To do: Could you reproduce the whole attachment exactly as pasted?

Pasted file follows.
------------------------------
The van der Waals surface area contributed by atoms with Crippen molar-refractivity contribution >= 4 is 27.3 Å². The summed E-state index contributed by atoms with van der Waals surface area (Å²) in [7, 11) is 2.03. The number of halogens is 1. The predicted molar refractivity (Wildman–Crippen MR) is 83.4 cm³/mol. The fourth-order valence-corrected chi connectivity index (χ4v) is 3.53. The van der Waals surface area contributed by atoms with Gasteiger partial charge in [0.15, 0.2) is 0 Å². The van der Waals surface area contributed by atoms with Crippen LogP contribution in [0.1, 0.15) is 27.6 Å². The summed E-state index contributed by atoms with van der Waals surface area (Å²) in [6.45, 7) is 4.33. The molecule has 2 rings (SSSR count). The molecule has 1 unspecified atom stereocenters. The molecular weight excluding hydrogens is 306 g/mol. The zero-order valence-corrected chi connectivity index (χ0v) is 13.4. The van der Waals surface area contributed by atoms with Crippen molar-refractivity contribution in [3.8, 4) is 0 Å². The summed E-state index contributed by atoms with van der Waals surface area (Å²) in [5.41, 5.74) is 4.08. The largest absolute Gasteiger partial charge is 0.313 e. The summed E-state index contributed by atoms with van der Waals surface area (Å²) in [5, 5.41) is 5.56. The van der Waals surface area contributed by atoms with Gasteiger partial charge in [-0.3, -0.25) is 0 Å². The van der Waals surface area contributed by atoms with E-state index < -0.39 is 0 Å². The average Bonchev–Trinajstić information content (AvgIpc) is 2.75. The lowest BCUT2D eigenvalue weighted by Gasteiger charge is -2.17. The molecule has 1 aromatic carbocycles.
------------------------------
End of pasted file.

The van der Waals surface area contributed by atoms with Crippen molar-refractivity contribution >= 4 is 27.3 Å². The summed E-state index contributed by atoms with van der Waals surface area (Å²) in [7, 11) is 2.03. The number of halogens is 1. The predicted molar refractivity (Wildman–Crippen MR) is 83.4 cm³/mol. The fourth-order valence-corrected chi connectivity index (χ4v) is 3.53. The van der Waals surface area contributed by atoms with Gasteiger partial charge in [0.15, 0.2) is 0 Å². The van der Waals surface area contributed by atoms with Crippen LogP contribution in [0.1, 0.15) is 27.6 Å². The summed E-state index contributed by atoms with van der Waals surface area (Å²) in [6.45, 7) is 4.33. The molecule has 2 rings (SSSR count). The molecule has 1 unspecified atom stereocenters. The molecular weight excluding hydrogens is 306 g/mol. The zero-order valence-corrected chi connectivity index (χ0v) is 13.4. The van der Waals surface area contributed by atoms with Crippen molar-refractivity contribution in [3.8, 4) is 0 Å². The summed E-state index contributed by atoms with van der Waals surface area (Å²) in [5.41, 5.74) is 4.08. The largest absolute Gasteiger partial charge is 0.313 e. The summed E-state index contributed by atoms with van der Waals surface area (Å²) in [5, 5.41) is 5.56. The van der Waals surface area contributed by atoms with Gasteiger partial charge in [-0.3, -0.25) is 0 Å². The van der Waals surface area contributed by atoms with E-state index < -0.39 is 0 Å². The average Bonchev–Trinajstić information content (AvgIpc) is 2.75. The lowest BCUT2D eigenvalue weighted by Gasteiger charge is -2.17. The molecule has 1 aromatic carbocycles.